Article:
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Sean Salai

Sean Salai

Sean Salai is the general assignment/culture reporter for The Washington Times. A former National desk intern and Metro clerk at The Washington Times, he also has served as a City Hall reporter at the Boca Raton News and as a special contributor at America Media. He can be reached at ssalai@washingtontimes.com.

Articles by Sean Salai

A journalist looks at a computer screen with webpages arranged to show Cyber Monday deals by various online retailers Monday Nov. 26, 2018, in New York. The physical rush of Black Friday and the armchair browsing of Cyber Monday are increasingly blending into one big holiday shopping event as more customers buy items online and pick them up at brick-and-mortar stores. (AP Photo/Bebeto Matthews) **FILE**

Cybersecurity forecast warns of Cyber Monday attacks

Businesses leaning into online sales for Black Friday and Cyber Monday this year should be on the lookout for increased cyber attacks as pandemic shoppers increasingly go online, according to a recent cybersecurity forecast. Published November 26, 2021

In this April 9, 2018, file photo, a man looks at the painting titled "Flesh and Spirit" by Jean-Michel Basquiat, in London. A Miami gallery next week will exhibit early works and auction digital files inspired by rare photographs of New York City street artist Basquiat, whose social commentary paintings on racism and power structures have risen astronomically in value since he died of a heroin overdose at age 27. (Associated Press) ** FILE **

Miami gallery exhibits early works of street artist Basquiat

A Miami gallery next week will exhibit early works and auction digital files inspired by rare photographs of New York City street artist Jean-Michel Basquiat, whose social commentary paintings on racism and power structures have risen astronomically in value since he died of a heroin overdose at age 27. Published November 24, 2021

Aiden Adams, 7, of Bethesda, Maryland, has become a social media influencer with his songs, poems and books urging people to make the world a better place (Photo by Neal Adams)

7-year-old social influencer urges unity over the holidays

Aiden Adams is one of those people who can make you question what you're doing with your life: He's published six books, written three poems, crafted three songs (one of which is streaming on Spotify) and is a social media influencer. Oh, and he's 7 years old. Published November 24, 2021

Frozen turkeys sit in a refrigerated case Wednesday, Nov. 17, 2021, inside a grocery store in southeast Denver. (AP Photo/David Zalubowski)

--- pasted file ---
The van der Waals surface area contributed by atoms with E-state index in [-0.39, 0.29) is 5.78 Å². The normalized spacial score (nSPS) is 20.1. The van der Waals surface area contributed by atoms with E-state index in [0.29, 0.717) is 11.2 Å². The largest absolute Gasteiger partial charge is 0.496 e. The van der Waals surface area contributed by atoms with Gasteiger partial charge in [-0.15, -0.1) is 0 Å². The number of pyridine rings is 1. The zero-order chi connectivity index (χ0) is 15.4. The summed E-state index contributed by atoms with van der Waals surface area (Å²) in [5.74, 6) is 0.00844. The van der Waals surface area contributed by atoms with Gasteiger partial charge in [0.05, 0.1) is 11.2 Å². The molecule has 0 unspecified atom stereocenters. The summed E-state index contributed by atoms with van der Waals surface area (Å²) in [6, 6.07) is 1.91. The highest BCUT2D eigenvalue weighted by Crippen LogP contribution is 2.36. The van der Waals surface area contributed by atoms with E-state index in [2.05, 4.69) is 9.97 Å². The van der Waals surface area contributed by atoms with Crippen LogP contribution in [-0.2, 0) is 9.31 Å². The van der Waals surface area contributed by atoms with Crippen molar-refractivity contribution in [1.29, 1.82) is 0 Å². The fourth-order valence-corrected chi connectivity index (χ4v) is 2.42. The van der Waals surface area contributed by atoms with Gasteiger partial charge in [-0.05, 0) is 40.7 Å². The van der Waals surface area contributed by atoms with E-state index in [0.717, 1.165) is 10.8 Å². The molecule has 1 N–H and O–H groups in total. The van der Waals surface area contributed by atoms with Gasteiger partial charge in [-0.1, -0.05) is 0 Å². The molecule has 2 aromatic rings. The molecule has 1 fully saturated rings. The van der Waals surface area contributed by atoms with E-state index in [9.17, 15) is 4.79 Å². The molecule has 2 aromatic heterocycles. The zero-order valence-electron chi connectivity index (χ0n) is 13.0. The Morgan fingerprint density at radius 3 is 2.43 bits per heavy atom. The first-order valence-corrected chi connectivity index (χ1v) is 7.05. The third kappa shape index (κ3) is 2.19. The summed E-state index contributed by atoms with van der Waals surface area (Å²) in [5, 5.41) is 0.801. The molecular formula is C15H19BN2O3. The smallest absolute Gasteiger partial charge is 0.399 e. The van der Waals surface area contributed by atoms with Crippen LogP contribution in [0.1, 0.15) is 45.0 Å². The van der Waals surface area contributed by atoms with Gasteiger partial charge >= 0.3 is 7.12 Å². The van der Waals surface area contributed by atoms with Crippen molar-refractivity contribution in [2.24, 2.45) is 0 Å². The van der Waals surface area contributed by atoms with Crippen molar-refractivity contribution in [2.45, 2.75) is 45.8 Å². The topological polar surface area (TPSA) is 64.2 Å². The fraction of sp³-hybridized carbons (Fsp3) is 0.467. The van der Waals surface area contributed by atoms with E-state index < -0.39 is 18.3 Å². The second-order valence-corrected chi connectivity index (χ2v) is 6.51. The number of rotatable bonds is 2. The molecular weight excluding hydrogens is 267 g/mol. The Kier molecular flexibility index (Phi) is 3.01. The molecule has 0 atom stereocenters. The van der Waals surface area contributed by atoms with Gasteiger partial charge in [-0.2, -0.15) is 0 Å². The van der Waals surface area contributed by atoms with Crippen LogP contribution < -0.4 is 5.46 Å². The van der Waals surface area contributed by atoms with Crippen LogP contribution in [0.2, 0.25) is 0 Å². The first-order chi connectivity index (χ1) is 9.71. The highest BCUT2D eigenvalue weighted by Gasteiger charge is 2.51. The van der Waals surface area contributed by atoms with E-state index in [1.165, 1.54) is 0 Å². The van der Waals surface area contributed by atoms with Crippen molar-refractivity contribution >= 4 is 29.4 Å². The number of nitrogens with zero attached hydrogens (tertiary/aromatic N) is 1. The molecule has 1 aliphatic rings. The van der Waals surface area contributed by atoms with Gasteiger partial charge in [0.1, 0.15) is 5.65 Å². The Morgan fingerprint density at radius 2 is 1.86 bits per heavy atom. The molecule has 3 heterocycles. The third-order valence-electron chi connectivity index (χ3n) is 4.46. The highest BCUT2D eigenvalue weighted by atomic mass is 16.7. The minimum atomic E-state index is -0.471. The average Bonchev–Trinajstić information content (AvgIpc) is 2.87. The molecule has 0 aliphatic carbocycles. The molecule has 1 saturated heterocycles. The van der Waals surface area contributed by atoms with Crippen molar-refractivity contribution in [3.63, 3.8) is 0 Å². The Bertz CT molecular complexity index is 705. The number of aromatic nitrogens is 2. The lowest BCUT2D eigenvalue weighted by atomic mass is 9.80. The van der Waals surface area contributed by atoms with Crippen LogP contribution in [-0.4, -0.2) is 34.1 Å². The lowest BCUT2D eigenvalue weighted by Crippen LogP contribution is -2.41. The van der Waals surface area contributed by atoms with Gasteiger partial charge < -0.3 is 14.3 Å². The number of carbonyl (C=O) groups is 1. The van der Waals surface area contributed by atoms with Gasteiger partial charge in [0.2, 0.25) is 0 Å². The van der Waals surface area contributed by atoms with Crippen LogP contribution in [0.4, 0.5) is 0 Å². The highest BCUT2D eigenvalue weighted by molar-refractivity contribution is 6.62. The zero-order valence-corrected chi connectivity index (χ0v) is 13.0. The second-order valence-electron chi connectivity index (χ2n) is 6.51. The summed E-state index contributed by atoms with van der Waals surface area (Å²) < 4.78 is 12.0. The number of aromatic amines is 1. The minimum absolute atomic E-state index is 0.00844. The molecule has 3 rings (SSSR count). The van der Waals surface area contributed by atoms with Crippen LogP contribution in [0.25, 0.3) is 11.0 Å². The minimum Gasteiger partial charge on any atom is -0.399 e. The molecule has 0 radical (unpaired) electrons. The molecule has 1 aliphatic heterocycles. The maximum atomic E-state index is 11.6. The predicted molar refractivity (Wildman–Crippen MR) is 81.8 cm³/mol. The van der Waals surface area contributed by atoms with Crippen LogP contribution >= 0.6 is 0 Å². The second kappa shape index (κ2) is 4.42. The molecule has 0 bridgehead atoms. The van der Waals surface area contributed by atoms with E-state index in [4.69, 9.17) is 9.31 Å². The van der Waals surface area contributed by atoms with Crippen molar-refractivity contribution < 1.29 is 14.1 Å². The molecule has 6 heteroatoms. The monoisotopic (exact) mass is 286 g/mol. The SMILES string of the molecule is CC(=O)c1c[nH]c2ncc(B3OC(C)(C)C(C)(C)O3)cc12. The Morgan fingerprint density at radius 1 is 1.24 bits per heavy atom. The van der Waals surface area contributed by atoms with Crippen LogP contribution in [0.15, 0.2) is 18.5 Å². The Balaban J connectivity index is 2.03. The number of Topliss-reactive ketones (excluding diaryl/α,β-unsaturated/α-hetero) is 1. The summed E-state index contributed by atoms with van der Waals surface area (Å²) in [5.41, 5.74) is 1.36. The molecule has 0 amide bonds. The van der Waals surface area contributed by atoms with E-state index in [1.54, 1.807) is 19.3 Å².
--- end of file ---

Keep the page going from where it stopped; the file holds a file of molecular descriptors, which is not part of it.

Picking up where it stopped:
Economic pressures boost Thanksgiving turkey prices by 20%

Supply chain issues, labor shortages and inflation have driven up the cost of Thanksgiving, raising the price of an 8- to 16-pound turkey by 20.2% over last year, according to government estimates. Published November 18, 2021

In this Wednesday, Oct. 26, 2016, file photo, women shop for toys ahead of Christmas at a Walmart in Teterboro, N.J. Just ahead of the holiday shopping season, the group World Against Toys Causing Harm, Inc. (W.A.T.C.H.) has published their list of the most dangerous toys on the market, seeking to make parents “fully informed” about child safety issues as COVID-19 supply issues limit holiday toy supplies. (AP Photo/Julio Cortez, File)  **FILE**

Safety watchdog lists 2021’s ‘10 worst toys’

Radio Flyer Spin 'N Saucer, Snake Eyes G.I. Joe Origins Ninja Strike Sickles and Walmart's My Life As Shopping Basket are among the potentially hazardous "10 Worst Toys for 2021," according to the 48th annual report of a consumer safety watchdog. Published November 18, 2021

Grace Kern, a substitute teacher at the Greenfield Intermediate School in Greenfield, Ind. walks in the hallway Thursday, Dec. 10, 2020. Kern, a student at IUPUI in Indianapolis, is one of several college students being recruited to work as substitute teachers in schools during the pandemic. (AP Photo/Michael Conroy) **FILE**

Substitute teacher shortage increasingly closes public schools

Public schools across the country have been temporarily closing their doors and canceling classes this holiday season -- not to recognize any religious observance but to manage a shortage of substitute teachers. Published November 16, 2021